6.   Revenue is at or above target.  You project the revenue trend to continue.  You are able to fund the next growth spurt in your business.

 After reviewing your business by taking into consideration the six points above what do you do next?  What are your options for “making it happen?”  For the start-up company: 

  1. Find free space.  Early on you need to use your cash to complete the proof of concept and start operations. There is no company structure at this point. Save money by finding free space at a university or use cheap incubator space or work out of your home.

  2. Buy used equipment.  Don’t buy anything new.  “Beg, borrow or steal” what you need in used form.  Seek equipment through donations or grants.  Only get what you need, not what you would like to have.

  3. Defer payments.  Find ways to pay for people and things with deferred payments.  “Employ” new staff by giving ownership in the company, not salary.  However, Stock options are diminishing in use today.

  4. CFO, COO, CTO not needed.  Don’t hire expensive “overhead” before you need or can afford it.  Use contractors (a variable cost – not fixed cost).  Prioritize your employee needs.  You most likely will need a sales executive before other executive positions so you can drive revenues up.  Unfortunately, I seldom see this priority in start-ups.

  5. Use contractors.  Balance your staffing with a mix of employees and contractors.  Employ a mix of full time and part time employees.  This strategy will allow you to minimize your need for capital and control expenses by using a pay as you go methodology for human resources.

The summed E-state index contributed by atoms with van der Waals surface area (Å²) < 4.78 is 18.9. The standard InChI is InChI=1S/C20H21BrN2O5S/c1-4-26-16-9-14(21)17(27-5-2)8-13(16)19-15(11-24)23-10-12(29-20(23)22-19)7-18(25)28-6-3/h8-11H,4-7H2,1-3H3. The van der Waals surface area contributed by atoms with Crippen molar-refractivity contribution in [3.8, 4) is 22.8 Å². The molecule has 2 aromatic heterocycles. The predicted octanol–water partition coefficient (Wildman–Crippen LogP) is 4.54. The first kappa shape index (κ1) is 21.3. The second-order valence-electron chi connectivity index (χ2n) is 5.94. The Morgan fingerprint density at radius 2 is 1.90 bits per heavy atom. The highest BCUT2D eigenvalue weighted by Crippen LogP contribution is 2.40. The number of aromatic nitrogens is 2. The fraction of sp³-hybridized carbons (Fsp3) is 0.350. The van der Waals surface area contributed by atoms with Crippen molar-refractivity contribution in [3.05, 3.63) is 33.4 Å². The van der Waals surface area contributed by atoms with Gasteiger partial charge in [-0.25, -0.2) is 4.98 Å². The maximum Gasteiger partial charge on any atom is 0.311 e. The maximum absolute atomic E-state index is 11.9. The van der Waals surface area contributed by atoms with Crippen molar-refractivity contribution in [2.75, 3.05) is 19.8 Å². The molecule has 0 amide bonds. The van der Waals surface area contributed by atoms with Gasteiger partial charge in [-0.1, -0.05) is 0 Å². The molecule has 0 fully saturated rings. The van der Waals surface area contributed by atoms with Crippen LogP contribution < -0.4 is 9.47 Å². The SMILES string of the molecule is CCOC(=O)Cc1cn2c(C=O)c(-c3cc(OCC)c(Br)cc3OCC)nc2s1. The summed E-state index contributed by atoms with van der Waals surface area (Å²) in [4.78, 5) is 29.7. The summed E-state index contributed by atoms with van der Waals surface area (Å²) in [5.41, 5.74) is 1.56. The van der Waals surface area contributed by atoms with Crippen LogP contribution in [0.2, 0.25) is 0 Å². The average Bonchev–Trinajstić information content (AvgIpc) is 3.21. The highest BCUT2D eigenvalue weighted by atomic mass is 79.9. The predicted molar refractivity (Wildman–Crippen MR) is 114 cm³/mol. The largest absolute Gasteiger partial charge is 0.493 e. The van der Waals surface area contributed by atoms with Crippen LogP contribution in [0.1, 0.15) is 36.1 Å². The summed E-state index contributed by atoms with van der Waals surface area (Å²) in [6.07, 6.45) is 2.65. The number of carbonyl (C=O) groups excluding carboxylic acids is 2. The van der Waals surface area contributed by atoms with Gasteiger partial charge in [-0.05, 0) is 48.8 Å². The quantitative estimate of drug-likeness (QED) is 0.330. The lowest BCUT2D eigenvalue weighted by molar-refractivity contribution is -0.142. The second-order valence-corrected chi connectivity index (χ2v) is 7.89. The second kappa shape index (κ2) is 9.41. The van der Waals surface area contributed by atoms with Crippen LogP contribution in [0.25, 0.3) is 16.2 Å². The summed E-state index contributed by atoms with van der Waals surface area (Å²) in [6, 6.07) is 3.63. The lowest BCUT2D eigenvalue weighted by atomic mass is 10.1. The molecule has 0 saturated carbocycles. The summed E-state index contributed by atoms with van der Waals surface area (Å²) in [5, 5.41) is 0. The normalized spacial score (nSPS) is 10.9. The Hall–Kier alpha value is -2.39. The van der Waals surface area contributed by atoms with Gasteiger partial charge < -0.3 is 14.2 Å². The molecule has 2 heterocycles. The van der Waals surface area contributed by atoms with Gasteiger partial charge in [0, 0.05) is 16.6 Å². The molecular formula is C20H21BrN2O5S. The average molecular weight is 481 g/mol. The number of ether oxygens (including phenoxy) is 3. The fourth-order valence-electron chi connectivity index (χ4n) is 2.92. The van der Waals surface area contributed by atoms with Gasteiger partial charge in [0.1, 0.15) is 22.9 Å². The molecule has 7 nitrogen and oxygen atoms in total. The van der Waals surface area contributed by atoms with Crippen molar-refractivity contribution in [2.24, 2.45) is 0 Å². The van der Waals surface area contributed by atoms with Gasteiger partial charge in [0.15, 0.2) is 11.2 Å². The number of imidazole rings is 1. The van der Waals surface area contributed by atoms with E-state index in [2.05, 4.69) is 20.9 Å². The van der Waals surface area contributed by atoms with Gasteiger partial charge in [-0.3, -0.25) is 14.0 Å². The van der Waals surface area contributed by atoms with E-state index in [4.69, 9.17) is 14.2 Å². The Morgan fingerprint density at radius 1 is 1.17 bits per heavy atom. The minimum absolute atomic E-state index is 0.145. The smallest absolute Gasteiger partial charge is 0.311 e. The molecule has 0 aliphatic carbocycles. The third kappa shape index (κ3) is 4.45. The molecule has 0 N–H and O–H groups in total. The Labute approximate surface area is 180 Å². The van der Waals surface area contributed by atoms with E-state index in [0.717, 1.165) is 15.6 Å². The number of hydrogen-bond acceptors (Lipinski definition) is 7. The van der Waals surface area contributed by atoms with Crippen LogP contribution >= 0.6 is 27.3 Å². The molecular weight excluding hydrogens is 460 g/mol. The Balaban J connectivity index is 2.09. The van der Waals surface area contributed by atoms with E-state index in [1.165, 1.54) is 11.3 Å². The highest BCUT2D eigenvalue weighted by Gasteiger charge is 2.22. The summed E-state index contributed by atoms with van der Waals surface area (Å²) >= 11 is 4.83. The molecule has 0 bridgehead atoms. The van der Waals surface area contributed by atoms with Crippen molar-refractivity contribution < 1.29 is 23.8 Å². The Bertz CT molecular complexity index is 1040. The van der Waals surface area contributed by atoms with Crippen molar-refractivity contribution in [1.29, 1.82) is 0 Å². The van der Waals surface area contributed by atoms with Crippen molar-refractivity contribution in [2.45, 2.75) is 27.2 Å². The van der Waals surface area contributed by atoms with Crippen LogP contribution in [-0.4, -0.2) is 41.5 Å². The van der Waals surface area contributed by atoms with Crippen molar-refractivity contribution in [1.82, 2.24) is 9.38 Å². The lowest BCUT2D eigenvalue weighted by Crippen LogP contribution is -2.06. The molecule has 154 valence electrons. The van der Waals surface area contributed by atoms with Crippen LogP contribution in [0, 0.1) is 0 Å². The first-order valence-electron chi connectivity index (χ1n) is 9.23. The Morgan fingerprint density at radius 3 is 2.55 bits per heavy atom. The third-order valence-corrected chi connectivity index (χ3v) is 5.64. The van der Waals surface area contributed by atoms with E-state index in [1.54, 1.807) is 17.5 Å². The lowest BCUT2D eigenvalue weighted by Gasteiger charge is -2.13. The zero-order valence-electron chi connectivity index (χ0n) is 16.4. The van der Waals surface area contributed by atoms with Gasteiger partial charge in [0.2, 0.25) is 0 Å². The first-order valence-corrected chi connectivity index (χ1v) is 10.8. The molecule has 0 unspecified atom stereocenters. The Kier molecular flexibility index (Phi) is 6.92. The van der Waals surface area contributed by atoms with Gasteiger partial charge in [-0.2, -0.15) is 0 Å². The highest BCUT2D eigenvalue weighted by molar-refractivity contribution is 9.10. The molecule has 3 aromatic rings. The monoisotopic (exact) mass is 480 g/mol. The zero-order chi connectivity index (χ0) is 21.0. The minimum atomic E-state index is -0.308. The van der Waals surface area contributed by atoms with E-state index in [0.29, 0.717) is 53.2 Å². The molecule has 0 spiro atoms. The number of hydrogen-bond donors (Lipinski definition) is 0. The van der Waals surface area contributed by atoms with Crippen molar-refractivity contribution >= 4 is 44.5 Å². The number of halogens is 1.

6. Slow pay expenses.  Stretch accounts payable to their maximum allowed limit.  At a minimum your accounts receivable days must be less than your accounts payable days.

  7. When revenue is flowing.  When customers are signed and revenues are flowing don’t open the flood gates of spending.  Go slow and transition into low cost facilities, upgrade equipment, pay deferred payments, convert contractors to full time employees and hire appropriate management all from your prioritized plan.  But, go slow.

 For the more mature company: 

  1. Continue pay-as-you-go strategies.  The best rule-of-thumb is to generate the revenue before you take on the expense.  There are some exceptions where you can quickly pick off some low hanging fruit to generate immediate cash to fund additional resources that help you realize long term gains.  However, whenever you spend before you earn you should weigh the decision carefully.

  2. Pre-paid royalties.  Enter strategic partnerships where the partner provides money up front as pre-paid royalties.

  3. Buy now, pay later.  The second best rule-of-thumb is to utilize resources that are buy now, pay later.  This could include commission only sales representatives or employees willing to work for equity.

  4. Up-front payments.  For services that require hard goods, ask for money up front to pay for your out-of-pocket expenses.  Ask for milestone payments with 25% paid before work starts, 60% spread in equal payments over the life of the project and the final 15% due after project completion.